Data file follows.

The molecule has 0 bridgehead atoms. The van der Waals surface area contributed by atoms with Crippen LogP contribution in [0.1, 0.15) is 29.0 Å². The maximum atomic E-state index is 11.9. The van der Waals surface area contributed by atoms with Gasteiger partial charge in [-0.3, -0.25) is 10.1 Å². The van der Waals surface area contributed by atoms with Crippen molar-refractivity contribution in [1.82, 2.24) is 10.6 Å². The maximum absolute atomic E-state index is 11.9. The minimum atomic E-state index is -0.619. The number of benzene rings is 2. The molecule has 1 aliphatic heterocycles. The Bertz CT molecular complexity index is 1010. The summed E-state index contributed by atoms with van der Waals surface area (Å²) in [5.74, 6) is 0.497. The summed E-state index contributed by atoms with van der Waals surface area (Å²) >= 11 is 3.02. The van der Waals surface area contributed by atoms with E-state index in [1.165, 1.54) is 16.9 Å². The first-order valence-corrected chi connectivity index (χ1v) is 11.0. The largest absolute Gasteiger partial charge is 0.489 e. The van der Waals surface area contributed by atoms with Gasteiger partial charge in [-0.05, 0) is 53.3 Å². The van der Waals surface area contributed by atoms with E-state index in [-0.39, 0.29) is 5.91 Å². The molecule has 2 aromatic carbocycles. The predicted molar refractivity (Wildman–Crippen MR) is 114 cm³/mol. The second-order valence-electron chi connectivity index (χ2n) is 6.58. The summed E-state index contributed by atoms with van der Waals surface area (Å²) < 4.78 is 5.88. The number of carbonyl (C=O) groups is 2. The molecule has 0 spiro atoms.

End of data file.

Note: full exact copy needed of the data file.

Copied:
The molecule has 0 bridgehead atoms. The van der Waals surface area contributed by atoms with Crippen LogP contribution in [0.1, 0.15) is 29.0 Å². The maximum atomic E-state index is 11.9. The van der Waals surface area contributed by atoms with Gasteiger partial charge in [-0.3, -0.25) is 10.1 Å². The van der Waals surface area contributed by atoms with Crippen molar-refractivity contribution in [1.82, 2.24) is 10.6 Å². The maximum absolute atomic E-state index is 11.9. The minimum atomic E-state index is -0.619. The number of benzene rings is 2. The molecule has 1 aliphatic heterocycles. The Bertz CT molecular complexity index is 1010. The summed E-state index contributed by atoms with van der Waals surface area (Å²) in [5.74, 6) is 0.497. The summed E-state index contributed by atoms with van der Waals surface area (Å²) >= 11 is 3.02. The van der Waals surface area contributed by atoms with E-state index in [1.165, 1.54) is 16.9 Å². The first-order valence-corrected chi connectivity index (χ1v) is 11.0. The largest absolute Gasteiger partial charge is 0.489 e. The van der Waals surface area contributed by atoms with Gasteiger partial charge in [-0.05, 0) is 53.3 Å². The van der Waals surface area contributed by atoms with E-state index in [-0.39, 0.29) is 5.91 Å². The molecule has 2 aromatic carbocycles. The predicted molar refractivity (Wildman–Crippen MR) is 114 cm³/mol. The second-order valence-electron chi connectivity index (χ2n) is 6.58. The summed E-state index contributed by atoms with van der Waals surface area (Å²) < 4.78 is 5.88. The number of carbonyl (C=O) groups is 2. The molecule has 0 spiro atoms.